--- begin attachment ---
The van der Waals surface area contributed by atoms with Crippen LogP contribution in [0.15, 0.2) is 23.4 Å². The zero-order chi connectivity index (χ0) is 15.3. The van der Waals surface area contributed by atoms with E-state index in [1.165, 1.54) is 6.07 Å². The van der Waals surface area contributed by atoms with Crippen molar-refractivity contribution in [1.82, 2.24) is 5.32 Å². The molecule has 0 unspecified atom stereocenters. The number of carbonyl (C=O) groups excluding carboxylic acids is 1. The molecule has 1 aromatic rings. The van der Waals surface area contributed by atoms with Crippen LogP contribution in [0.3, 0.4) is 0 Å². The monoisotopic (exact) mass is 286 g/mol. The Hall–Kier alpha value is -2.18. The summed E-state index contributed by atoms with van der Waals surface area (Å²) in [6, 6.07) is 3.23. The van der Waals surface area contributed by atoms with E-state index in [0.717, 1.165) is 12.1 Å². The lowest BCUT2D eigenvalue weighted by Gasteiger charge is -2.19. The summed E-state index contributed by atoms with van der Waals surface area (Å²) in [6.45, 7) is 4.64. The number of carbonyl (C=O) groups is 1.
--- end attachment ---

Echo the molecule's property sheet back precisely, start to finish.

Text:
The van der Waals surface area contributed by atoms with Crippen LogP contribution in [0.15, 0.2) is 23.4 Å². The zero-order chi connectivity index (χ0) is 15.3. The van der Waals surface area contributed by atoms with E-state index in [1.165, 1.54) is 6.07 Å². The van der Waals surface area contributed by atoms with Crippen molar-refractivity contribution in [1.82, 2.24) is 5.32 Å². The molecule has 0 unspecified atom stereocenters. The number of carbonyl (C=O) groups excluding carboxylic acids is 1. The molecule has 1 aromatic rings. The van der Waals surface area contributed by atoms with Crippen LogP contribution in [0.3, 0.4) is 0 Å². The monoisotopic (exact) mass is 286 g/mol. The Hall–Kier alpha value is -2.18. The summed E-state index contributed by atoms with van der Waals surface area (Å²) in [6, 6.07) is 3.23. The van der Waals surface area contributed by atoms with E-state index in [0.717, 1.165) is 12.1 Å². The lowest BCUT2D eigenvalue weighted by Gasteiger charge is -2.19. The summed E-state index contributed by atoms with van der Waals surface area (Å²) in [6.45, 7) is 4.64. The number of carbonyl (C=O) groups is 1.